Substituting mg for T and rearranging terms, we obtain
Putting in the numerical values, we get
We report our result to three significant figures:
As a double-check of our result, we use the fact that a half-liter bottle of water has a mass of about 0.5 kg. Even a light string could support this mass without breaking. Thus, our answer seems reasonable.
15.1 Fans at a local football stadium are so excited that their team is winning that they start “the wave” in celebration. Which of the following four statements is (are) true?
This wave is a traveling wave.
This wave is a transverse wave.
This wave is a longitudinal wave.
This wave is a combination of a longitudinal wave and a transverse wave.
I and II
II only
III only
I and IV
I and III
15.2 You wish to decrease the speed of a wave traveling on a string to half its current value by changing the tension in the string. By what factor must you decrease the tension in the string?
1
2
4
none of the above
15.3 Suppose that the tension is doubled for a string on which a standing wave is propagated. How will the velocity of the standing wave change?
It will double.
It will quadruple.
It will be multiplied by .
It will be multiplied by .
15.4 Which of the following transverse waves has the greatest power?
wave with velocity v, amplitude A, and frequency f
a wave of velocity v, amplitude 2A, and frequency f/2
a wave of velocity 2v, amplitude A/2, and frequency f
a wave of velocity 2v, amplitude A, and frequency f/2
a wave of velocity v, amplitude A/2, and frequency 2f
15.5 The speed of light waves in air is greater than the speed of sound in air by about a factor of a million. Given a sound wave and a light wave of the same wavelength, both traveling through air, which statement about their frequencies is true?
The frequency of the sound wave will be about a million times greater than that of the light wave.
The frequency of the sound wave will be about a thousand times greater than that of the light wave.
The frequency of the light wave will be about a thousand times greater than that of the sound wave.
The frequency of the light wave will be about a million times greater than that of the sound wave.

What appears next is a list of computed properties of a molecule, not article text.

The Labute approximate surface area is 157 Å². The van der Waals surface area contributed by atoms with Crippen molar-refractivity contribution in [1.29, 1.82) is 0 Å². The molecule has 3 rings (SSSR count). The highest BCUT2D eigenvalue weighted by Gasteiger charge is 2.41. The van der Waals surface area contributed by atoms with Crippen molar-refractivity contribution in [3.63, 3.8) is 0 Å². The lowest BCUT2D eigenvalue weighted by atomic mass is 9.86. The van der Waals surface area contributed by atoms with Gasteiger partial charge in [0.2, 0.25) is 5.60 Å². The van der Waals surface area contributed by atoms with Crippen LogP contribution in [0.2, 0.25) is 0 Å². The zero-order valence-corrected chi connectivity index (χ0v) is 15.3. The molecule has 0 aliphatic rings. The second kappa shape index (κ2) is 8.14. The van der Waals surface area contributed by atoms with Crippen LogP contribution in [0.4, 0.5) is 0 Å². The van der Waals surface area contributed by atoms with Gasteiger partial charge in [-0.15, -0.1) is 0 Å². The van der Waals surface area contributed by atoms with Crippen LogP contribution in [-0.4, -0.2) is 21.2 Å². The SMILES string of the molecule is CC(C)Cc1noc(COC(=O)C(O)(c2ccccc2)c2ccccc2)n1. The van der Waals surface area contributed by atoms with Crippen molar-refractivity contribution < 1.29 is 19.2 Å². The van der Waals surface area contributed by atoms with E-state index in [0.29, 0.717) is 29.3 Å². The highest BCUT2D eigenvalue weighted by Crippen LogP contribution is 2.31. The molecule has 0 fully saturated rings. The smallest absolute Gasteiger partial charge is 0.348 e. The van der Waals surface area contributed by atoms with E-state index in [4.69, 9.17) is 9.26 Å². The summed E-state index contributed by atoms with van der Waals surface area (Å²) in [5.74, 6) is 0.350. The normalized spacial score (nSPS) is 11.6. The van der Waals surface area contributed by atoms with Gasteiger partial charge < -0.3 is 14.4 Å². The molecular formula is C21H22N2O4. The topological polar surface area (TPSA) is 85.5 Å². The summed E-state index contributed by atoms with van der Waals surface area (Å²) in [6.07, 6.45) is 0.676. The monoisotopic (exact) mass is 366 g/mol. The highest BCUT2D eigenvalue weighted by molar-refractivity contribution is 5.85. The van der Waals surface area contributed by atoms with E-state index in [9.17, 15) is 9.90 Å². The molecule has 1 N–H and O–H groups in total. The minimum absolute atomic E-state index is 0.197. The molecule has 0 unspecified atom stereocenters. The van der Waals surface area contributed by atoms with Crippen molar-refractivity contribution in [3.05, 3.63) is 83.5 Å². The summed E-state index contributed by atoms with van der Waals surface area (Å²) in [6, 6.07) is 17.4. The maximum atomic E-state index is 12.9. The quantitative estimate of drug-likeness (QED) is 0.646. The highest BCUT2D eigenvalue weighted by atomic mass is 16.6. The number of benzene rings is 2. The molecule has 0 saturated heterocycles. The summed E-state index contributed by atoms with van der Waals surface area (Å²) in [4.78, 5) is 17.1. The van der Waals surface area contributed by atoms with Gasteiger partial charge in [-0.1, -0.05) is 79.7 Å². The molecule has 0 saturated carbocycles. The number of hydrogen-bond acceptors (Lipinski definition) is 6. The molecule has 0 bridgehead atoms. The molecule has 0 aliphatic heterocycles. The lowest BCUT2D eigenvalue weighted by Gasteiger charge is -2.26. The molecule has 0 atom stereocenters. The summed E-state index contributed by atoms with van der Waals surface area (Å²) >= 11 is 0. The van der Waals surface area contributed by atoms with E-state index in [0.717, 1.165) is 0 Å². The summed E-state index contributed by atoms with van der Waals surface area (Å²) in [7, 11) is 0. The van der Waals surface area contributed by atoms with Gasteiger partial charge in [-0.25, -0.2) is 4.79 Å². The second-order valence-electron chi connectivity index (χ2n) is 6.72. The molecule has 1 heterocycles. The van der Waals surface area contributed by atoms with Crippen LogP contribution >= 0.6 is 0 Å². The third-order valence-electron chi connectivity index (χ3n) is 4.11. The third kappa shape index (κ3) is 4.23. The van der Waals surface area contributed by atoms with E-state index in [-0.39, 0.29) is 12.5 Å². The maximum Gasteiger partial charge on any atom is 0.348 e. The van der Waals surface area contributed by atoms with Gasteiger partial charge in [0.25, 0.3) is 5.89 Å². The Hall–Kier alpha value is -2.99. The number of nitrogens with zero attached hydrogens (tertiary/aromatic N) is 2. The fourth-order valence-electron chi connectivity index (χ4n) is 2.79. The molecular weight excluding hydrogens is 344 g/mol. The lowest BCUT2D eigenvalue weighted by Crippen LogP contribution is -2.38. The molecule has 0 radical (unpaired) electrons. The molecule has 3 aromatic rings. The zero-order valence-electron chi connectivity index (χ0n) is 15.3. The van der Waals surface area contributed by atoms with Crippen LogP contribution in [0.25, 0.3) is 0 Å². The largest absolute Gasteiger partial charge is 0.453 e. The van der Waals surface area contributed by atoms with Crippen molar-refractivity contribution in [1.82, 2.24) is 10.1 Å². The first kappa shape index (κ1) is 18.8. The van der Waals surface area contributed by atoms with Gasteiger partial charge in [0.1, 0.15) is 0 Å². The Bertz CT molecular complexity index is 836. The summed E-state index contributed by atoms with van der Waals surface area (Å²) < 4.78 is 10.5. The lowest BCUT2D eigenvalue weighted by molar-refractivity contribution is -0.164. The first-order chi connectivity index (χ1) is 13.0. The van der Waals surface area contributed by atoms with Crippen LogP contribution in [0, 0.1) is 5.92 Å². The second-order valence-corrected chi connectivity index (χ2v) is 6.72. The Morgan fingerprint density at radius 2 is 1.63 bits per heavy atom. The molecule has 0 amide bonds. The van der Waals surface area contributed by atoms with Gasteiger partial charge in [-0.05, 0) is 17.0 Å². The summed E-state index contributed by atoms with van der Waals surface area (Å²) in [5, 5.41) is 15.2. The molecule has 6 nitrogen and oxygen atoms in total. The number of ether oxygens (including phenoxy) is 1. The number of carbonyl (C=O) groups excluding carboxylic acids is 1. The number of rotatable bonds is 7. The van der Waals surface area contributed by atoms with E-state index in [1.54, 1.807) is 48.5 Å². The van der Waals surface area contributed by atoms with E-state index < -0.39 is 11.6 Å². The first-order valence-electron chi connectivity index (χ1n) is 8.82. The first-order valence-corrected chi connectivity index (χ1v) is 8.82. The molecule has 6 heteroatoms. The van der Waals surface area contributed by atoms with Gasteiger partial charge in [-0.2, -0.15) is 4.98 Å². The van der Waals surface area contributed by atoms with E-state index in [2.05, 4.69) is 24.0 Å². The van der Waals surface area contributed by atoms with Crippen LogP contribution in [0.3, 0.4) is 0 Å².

There is insufficient information to determine the relationship between the two frequencies.
15.6 A string is made to oscillate, and a standing wave with three antinodes is created. If the tension in the string is increased by a factor of 4,
the number of antinodes increases.
the number of antinodes remains the same.
the number of antinodes decreases.
the number of antinodes will equal the number of nodes.
15.7 The different colors of light we perceive are a result of the varying frequencies (and wavelengths) of the electromagnetic radiation. Infrared radiation has lower frequencies than does visible light, and ultraviolet radiation has higher frequencies than visible light does. The primary colors are red (R), yellow (Y), and blue (B). Order these colors by their wavelength, shortest to longest.
B, Y, R
B, R, Y
R, Y, B
R, B, Y
15.8 If transverse waves on a string travel with a velocity of 50 m/s when the string is under a tension of 20 N, what tension on the string is required for the waves to travel with a velocity of 30 m/s?
7.2 N
12 N
33 N
40 N
45 N
56 N
15.9 You and a friend are holding the two ends of a Slinky stretched out between you. How would you move your end of the Slinky to create (a) transverse waves or (b) longitudinal waves?
15.10 A steel cable consists of two sections with different cross-sectional areas, A_{1} and A_{2}. A sinusoidal traveling wave is sent down this cable from the thin end of the cable. What happens to the wave on encountering the A_{1}/A _{2}. boundary? How do the speed, frequency and wavelength of the wave change?
15.11 Noise results from the superposition of a very large number of sound waves of various frequencies (usually in a continuous spectrum), amplitudes, and phases. Can interference arise with noise produced by two sources?
15.12 The 1/R^{2} dependency for intensity can be thought of to be due to the fact that the same power is being spread out over the surface of a larger and larger sphere. What happens to the intensity of a sound wave inside an enclosed space, say a long hallway?
15.13 If two traveling waves have the same wavelength, frequency, and amplitude and are added appropriately, the result is a standing wave. Is it possible to combine two standing waves in some way to give a traveling wave?
15.14 A ping-pong ball is floating in the middle of a lake and waves begin to propagate on the surface. Can you think of a situation in which the ball remains stationary? Can you think of a situation involving a single wave on the lake in which the ball remains stationary?
15.15 Why do circular water waves on the surface of a pond decrease in amplitude as they travel away from the source?
15.16 Consider a monochromatic wave on a string, with amplitude A and wavelength λ, traveling in one direction. Find the relationship between the maximum speed of any portion of string, v_{max}, and the wave speed, v.
A blue problem number indicates a worked-out solution is available in the Student Solutions Manual. One • and two •• indicate increasing level of problem difficulty.
15.17 One of the main things allowing humans to determine whether a sound is coming from the left or the right is the fact that the sound will reach one ear before the other. Given that the speed of sound in air is 343 m/s and that human ears are typically 20.0 cm apart, what is the maximum time resolution for human hearing that allows sounds coming from the left to be distinguished from sounds coming from the right? Why is it impossible for a diver to be able to tell from which direction the sound of a motor boat is coming? The speed of sound in water is 1.5 · 10^{3} m/s.
15.18 Hiking in the mountains, you shout “hey,” wait 2.00 s and shout again. What is the distance between the sound waves you cause? If you hear the first echo after 5.00 s, what is the distance between you and the point where your voice hit a mountain?